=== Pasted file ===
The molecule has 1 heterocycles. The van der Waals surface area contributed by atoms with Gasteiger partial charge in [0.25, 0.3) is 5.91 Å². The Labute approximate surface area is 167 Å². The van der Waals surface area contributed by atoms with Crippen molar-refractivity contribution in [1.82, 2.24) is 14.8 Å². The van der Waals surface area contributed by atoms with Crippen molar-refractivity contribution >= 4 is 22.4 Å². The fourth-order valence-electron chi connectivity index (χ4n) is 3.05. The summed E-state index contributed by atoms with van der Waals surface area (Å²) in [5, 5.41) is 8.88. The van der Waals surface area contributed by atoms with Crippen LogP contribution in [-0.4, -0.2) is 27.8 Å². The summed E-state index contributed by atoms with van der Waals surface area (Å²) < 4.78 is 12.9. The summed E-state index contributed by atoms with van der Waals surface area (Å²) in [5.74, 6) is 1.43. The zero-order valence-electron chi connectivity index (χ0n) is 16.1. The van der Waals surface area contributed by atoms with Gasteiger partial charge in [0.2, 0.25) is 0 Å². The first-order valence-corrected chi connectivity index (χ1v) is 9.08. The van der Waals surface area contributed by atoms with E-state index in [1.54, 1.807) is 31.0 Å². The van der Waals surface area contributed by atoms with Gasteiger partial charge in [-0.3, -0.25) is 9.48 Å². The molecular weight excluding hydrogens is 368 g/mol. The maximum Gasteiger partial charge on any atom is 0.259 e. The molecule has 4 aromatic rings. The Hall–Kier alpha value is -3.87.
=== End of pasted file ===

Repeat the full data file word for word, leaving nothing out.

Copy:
The molecule has 1 heterocycles. The van der Waals surface area contributed by atoms with Gasteiger partial charge in [0.25, 0.3) is 5.91 Å². The Labute approximate surface area is 167 Å². The van der Waals surface area contributed by atoms with Crippen molar-refractivity contribution in [1.82, 2.24) is 14.8 Å². The van der Waals surface area contributed by atoms with Crippen molar-refractivity contribution >= 4 is 22.4 Å². The fourth-order valence-electron chi connectivity index (χ4n) is 3.05. The summed E-state index contributed by atoms with van der Waals surface area (Å²) in [5, 5.41) is 8.88. The van der Waals surface area contributed by atoms with Crippen LogP contribution in [-0.4, -0.2) is 27.8 Å². The summed E-state index contributed by atoms with van der Waals surface area (Å²) < 4.78 is 12.9. The summed E-state index contributed by atoms with van der Waals surface area (Å²) in [5.74, 6) is 1.43. The zero-order valence-electron chi connectivity index (χ0n) is 16.1. The van der Waals surface area contributed by atoms with Gasteiger partial charge in [0.2, 0.25) is 0 Å². The first-order valence-corrected chi connectivity index (χ1v) is 9.08. The van der Waals surface area contributed by atoms with E-state index in [1.54, 1.807) is 31.0 Å². The van der Waals surface area contributed by atoms with Gasteiger partial charge in [-0.3, -0.25) is 9.48 Å². The molecular weight excluding hydrogens is 368 g/mol. The maximum Gasteiger partial charge on any atom is 0.259 e. The molecule has 4 aromatic rings. The Hall–Kier alpha value is -3.87.